Summary: in this tutorial, you will learn how to connect to the Oracle Database in Python using stand-alone or pooled connections.
Installing the cx_Oracle module
To install the
cx_Oracle module on Windows, you use the following command:
python -m pip install cx_Oracle --upgrade
On MacOS or Linux you use
python3 instead of
python3 -m pip install cx_Oracle --upgrade
You can connect to Oracle Database using
cx_Oracle in two ways: standalone and pooled connections.
The standalone connections are useful when the application has a single user session to the Oracle database while the collection pooling is critical for performance when the application often connects and disconnects from the database.
Before diving into each method, let’s create a module
config.py to store the Oracle database’s configuration:
username = 'OT' password = '<password>' dsn = 'localhost/pdborcl' port = 1512 encoding = 'UTF-8'
In this module, the
dsn has two parts the server (
localhost) and the pluggable database (
If the Oracle Database runs on the
example.com, you use the following
dsn = 'example.com/pdborcl'
Creating standalone connections
To create a standalone connection, you use the
cx_Oracle.connect() method or
connect.py shows how to create a new connection to Oracle Database:
import cx_Oracle import config connection = None try: connection = cx_Oracle.connect( config.username, config.password, config.dsn, encoding=config.encoding) # show the version of the Oracle Database print(connection.version) except cx_Oracle.Error as error: print(error) finally: # release the connection if connection: connection.close()
Let’s examine the code in detail:
First, import the
config package created previously
Second, create a connection by using the
connection = cx_Oracle.connect( config.username, config.password, config.dsn, encoding=config.encoding)
try..catch block handles exceptions if they occurs. If the connection is established successfully, the following code will execute to display the Oracle Database’s version:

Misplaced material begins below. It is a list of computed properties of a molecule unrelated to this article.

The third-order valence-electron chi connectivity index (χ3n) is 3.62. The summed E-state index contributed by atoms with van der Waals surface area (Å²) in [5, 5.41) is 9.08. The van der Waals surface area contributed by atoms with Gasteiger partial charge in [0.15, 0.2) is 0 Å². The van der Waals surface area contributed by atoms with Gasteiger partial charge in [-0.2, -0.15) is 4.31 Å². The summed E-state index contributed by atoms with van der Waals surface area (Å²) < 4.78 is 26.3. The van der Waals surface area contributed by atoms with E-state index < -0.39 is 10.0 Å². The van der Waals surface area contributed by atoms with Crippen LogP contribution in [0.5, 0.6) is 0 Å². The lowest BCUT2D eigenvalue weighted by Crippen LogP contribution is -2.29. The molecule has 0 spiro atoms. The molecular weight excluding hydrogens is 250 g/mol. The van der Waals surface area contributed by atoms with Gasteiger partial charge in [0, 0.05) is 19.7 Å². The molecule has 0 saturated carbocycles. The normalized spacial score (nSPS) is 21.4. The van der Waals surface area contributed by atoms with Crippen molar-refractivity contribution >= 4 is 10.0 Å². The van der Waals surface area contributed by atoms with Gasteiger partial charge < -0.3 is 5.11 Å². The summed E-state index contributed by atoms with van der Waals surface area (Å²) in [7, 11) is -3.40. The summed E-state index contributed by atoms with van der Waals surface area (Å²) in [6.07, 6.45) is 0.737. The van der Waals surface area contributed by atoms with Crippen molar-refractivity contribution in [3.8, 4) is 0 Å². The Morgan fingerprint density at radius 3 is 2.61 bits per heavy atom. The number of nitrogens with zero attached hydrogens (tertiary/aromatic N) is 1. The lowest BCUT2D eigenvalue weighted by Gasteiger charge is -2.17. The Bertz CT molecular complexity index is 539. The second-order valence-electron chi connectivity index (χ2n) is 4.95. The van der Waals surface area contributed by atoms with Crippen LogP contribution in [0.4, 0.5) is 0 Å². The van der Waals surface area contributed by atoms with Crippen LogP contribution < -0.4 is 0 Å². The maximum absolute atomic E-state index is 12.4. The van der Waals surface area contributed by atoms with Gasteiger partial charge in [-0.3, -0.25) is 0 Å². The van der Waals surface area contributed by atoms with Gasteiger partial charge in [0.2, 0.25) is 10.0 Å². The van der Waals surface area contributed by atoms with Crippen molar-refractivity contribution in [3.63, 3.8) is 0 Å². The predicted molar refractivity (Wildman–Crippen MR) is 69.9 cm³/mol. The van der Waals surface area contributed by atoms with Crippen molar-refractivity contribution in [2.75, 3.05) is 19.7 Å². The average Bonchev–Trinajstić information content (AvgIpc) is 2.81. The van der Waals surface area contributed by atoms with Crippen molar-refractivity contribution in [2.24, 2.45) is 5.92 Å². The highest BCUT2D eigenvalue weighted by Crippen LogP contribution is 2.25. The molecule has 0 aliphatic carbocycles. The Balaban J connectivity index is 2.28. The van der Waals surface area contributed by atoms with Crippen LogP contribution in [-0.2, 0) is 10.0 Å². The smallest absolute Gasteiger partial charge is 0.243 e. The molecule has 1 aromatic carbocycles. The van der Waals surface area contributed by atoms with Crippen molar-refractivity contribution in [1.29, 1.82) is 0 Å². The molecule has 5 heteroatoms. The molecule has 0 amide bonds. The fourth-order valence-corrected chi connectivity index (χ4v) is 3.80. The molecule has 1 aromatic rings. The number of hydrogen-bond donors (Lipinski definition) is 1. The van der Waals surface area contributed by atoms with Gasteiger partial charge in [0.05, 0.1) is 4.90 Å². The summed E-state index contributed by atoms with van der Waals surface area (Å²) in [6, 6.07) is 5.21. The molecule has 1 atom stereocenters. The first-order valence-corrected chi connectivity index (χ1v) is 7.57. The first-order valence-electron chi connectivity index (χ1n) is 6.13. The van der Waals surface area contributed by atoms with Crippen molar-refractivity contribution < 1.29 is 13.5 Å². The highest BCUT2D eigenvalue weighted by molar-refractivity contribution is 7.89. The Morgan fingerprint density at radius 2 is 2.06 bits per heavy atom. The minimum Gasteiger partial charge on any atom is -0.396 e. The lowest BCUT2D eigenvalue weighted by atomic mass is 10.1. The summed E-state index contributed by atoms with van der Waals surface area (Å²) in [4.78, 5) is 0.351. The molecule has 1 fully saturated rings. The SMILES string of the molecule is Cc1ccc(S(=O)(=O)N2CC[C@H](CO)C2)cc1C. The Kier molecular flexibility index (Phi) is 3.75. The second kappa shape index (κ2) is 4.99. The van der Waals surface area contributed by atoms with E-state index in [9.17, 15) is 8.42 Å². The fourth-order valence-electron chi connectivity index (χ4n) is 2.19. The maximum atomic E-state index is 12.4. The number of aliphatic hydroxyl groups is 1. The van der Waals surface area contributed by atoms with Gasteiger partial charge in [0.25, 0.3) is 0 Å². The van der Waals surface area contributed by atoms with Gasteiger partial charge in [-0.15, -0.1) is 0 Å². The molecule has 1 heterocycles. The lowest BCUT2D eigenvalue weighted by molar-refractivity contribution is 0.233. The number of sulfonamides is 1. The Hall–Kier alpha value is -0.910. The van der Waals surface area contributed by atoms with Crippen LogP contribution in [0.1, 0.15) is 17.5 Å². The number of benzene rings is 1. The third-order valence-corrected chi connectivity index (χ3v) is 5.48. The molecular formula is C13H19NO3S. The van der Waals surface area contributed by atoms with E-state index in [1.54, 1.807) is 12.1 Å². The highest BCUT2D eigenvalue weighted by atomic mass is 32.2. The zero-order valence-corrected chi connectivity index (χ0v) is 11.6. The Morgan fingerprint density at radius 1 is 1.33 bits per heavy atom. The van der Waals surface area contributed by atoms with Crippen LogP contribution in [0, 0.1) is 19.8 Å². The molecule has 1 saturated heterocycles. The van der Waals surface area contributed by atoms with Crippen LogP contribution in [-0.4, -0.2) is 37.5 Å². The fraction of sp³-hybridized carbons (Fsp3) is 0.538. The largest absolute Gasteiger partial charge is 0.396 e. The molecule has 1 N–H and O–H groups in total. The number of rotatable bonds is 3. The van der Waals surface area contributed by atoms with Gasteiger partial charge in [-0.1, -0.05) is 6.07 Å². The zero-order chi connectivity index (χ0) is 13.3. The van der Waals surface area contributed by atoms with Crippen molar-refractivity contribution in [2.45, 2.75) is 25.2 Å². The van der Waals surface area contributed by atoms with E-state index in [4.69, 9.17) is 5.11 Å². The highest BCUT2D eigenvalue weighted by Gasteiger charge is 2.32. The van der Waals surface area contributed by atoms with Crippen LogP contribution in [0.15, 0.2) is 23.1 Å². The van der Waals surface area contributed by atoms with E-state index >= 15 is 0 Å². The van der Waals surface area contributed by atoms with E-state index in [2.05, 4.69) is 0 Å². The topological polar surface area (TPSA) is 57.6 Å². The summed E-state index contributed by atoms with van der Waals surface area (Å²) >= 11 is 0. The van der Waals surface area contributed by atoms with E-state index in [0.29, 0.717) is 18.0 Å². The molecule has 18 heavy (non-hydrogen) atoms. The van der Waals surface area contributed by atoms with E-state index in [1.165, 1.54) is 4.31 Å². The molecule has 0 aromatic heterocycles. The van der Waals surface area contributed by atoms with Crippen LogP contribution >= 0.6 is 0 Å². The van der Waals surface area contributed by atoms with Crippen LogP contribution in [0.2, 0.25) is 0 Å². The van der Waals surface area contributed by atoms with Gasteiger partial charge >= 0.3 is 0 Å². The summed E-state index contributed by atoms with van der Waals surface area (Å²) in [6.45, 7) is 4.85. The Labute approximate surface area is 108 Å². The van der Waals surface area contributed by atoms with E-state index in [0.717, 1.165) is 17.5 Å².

Finally, release the connection once it is no longer used by calling the
if connection: connection.close()
Alternatively, you can let Python automatically closes the connection when the reference to the connection goes out of scope by using the
import cx_Oracle import config try: with cx_Oracle.connect( config.username, config.password, config.dsn, encoding=config.encoding) as connection: # show the version of the Oracle Database print(connection.version) except cx_Oracle.Error as error: print(error)
Creating pooled connections
cx_Oracle‘s connection pooling allows applications to create and maintain a pool of connections to the Oracle database.
cx_Oracle implements the connection pool using the Oracle’s session pool technology. In general, each connection in a
cx_Oracle connection pool corresponds to one session in the Oracle Database.
To create pooled connections, you use the
cx_Oracle.SessionPool() method. The following
connect_pool.py illustrates how to create pooled connections:
import cx_Oracle import config # Create the session pool pool = cx_Oracle.SessionPool( config.username, config.password, config.database, min=100, max=100, increment=0, encoding=config.encoding ) # Acquire a connection from the pool connection = pool.acquire() # Use the pooled connection print('Using the connection') # Release the connection to the pool pool.release(connection) # Close the pool pool.close()
In this example:
First, import the
Second, use the
cx_Oracle.SessionPool() method to create a connection pool.
max are the read-only attributes that return the minimum and maximum number of sessions that the session pool can control.
increment is a read-only attribute which returns the number of sessions that will be established when additional sessions need to be created.
It is a good practice to use a fixed sized pool (
max have the same values and
increment equals zero).
Third, acquire a connection from the connection pool by using the
Fourth, use the connection for executing query.
Fifth, release the connection to the pool once the connection is no longer used by using the
Finally, close the pool by calling the
In this tutorial, you have learned how to create standalone and pooled connections to the Oracle Database from a Python program.